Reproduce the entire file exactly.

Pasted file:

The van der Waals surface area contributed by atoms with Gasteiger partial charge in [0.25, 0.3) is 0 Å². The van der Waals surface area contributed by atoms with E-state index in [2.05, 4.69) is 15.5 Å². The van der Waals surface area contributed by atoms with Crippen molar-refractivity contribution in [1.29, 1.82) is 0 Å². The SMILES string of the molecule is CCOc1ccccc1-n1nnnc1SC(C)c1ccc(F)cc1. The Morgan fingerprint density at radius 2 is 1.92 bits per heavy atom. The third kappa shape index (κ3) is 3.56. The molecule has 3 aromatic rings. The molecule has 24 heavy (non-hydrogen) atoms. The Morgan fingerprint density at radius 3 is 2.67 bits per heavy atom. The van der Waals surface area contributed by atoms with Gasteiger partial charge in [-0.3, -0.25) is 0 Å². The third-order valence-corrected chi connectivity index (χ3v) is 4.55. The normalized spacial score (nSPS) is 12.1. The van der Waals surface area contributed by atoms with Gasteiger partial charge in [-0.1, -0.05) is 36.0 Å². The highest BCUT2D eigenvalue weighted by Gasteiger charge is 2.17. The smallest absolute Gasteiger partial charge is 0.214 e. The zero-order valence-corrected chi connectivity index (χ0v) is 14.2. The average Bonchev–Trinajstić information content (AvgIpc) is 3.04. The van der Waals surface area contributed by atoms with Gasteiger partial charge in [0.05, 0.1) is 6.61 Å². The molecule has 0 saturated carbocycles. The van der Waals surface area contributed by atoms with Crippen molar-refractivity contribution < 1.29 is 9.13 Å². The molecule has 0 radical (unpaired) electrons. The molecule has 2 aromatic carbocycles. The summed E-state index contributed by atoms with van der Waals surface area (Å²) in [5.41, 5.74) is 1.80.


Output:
The van der Waals surface area contributed by atoms with Gasteiger partial charge in [0.25, 0.3) is 0 Å². The van der Waals surface area contributed by atoms with E-state index in [2.05, 4.69) is 15.5 Å². The van der Waals surface area contributed by atoms with Crippen molar-refractivity contribution in [1.29, 1.82) is 0 Å². The SMILES string of the molecule is CCOc1ccccc1-n1nnnc1SC(C)c1ccc(F)cc1. The Morgan fingerprint density at radius 2 is 1.92 bits per heavy atom. The third kappa shape index (κ3) is 3.56. The molecule has 3 aromatic rings. The molecule has 24 heavy (non-hydrogen) atoms. The Morgan fingerprint density at radius 3 is 2.67 bits per heavy atom. The van der Waals surface area contributed by atoms with Gasteiger partial charge in [-0.3, -0.25) is 0 Å². The third-order valence-corrected chi connectivity index (χ3v) is 4.55. The normalized spacial score (nSPS) is 12.1. The van der Waals surface area contributed by atoms with Gasteiger partial charge in [-0.1, -0.05) is 36.0 Å². The highest BCUT2D eigenvalue weighted by Gasteiger charge is 2.17. The smallest absolute Gasteiger partial charge is 0.214 e. The zero-order valence-corrected chi connectivity index (χ0v) is 14.2. The average Bonchev–Trinajstić information content (AvgIpc) is 3.04. The van der Waals surface area contributed by atoms with Gasteiger partial charge in [0.05, 0.1) is 6.61 Å². The molecule has 0 saturated carbocycles. The van der Waals surface area contributed by atoms with Crippen molar-refractivity contribution < 1.29 is 9.13 Å². The molecule has 0 radical (unpaired) electrons. The molecule has 2 aromatic carbocycles. The summed E-state index contributed by atoms with van der Waals surface area (Å²) in [5.41, 5.74) is 1.80.